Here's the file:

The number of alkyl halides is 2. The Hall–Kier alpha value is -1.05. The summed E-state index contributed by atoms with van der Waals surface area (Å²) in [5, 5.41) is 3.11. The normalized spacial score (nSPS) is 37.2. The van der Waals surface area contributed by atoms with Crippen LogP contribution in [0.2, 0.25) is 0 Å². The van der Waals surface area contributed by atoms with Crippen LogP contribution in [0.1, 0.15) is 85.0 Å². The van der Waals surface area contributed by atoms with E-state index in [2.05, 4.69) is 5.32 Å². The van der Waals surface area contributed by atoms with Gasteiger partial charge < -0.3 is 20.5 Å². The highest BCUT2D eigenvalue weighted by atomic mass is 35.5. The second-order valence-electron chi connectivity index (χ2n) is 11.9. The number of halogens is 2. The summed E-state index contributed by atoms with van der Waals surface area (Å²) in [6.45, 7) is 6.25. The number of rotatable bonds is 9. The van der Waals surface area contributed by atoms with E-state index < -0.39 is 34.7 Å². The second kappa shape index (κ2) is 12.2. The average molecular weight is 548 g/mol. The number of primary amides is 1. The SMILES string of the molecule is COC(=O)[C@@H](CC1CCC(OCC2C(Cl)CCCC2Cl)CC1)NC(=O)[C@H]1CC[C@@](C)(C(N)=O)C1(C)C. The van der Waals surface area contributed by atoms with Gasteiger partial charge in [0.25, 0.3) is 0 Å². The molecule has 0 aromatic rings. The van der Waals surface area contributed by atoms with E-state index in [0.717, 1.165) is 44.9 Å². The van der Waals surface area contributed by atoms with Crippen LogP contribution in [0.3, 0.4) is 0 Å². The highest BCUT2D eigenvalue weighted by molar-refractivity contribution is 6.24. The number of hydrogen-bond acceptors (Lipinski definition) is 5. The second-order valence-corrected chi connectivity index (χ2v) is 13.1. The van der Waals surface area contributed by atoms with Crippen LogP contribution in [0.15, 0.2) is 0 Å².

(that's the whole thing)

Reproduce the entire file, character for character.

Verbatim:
The number of alkyl halides is 2. The Hall–Kier alpha value is -1.05. The summed E-state index contributed by atoms with van der Waals surface area (Å²) in [5, 5.41) is 3.11. The normalized spacial score (nSPS) is 37.2. The van der Waals surface area contributed by atoms with Crippen LogP contribution in [0.2, 0.25) is 0 Å². The van der Waals surface area contributed by atoms with Crippen LogP contribution in [0.1, 0.15) is 85.0 Å². The van der Waals surface area contributed by atoms with E-state index in [2.05, 4.69) is 5.32 Å². The van der Waals surface area contributed by atoms with Gasteiger partial charge < -0.3 is 20.5 Å². The highest BCUT2D eigenvalue weighted by atomic mass is 35.5. The second-order valence-electron chi connectivity index (χ2n) is 11.9. The number of halogens is 2. The summed E-state index contributed by atoms with van der Waals surface area (Å²) in [6.45, 7) is 6.25. The number of rotatable bonds is 9. The van der Waals surface area contributed by atoms with E-state index < -0.39 is 34.7 Å². The second kappa shape index (κ2) is 12.2. The average molecular weight is 548 g/mol. The number of primary amides is 1. The SMILES string of the molecule is COC(=O)[C@@H](CC1CCC(OCC2C(Cl)CCCC2Cl)CC1)NC(=O)[C@H]1CC[C@@](C)(C(N)=O)C1(C)C. The van der Waals surface area contributed by atoms with Gasteiger partial charge in [0.25, 0.3) is 0 Å². The molecule has 0 aromatic rings. The van der Waals surface area contributed by atoms with E-state index in [0.717, 1.165) is 44.9 Å². The van der Waals surface area contributed by atoms with Crippen LogP contribution in [0.3, 0.4) is 0 Å². The highest BCUT2D eigenvalue weighted by molar-refractivity contribution is 6.24. The number of hydrogen-bond acceptors (Lipinski definition) is 5. The second-order valence-corrected chi connectivity index (χ2v) is 13.1. The van der Waals surface area contributed by atoms with Crippen LogP contribution in [0.15, 0.2) is 0 Å².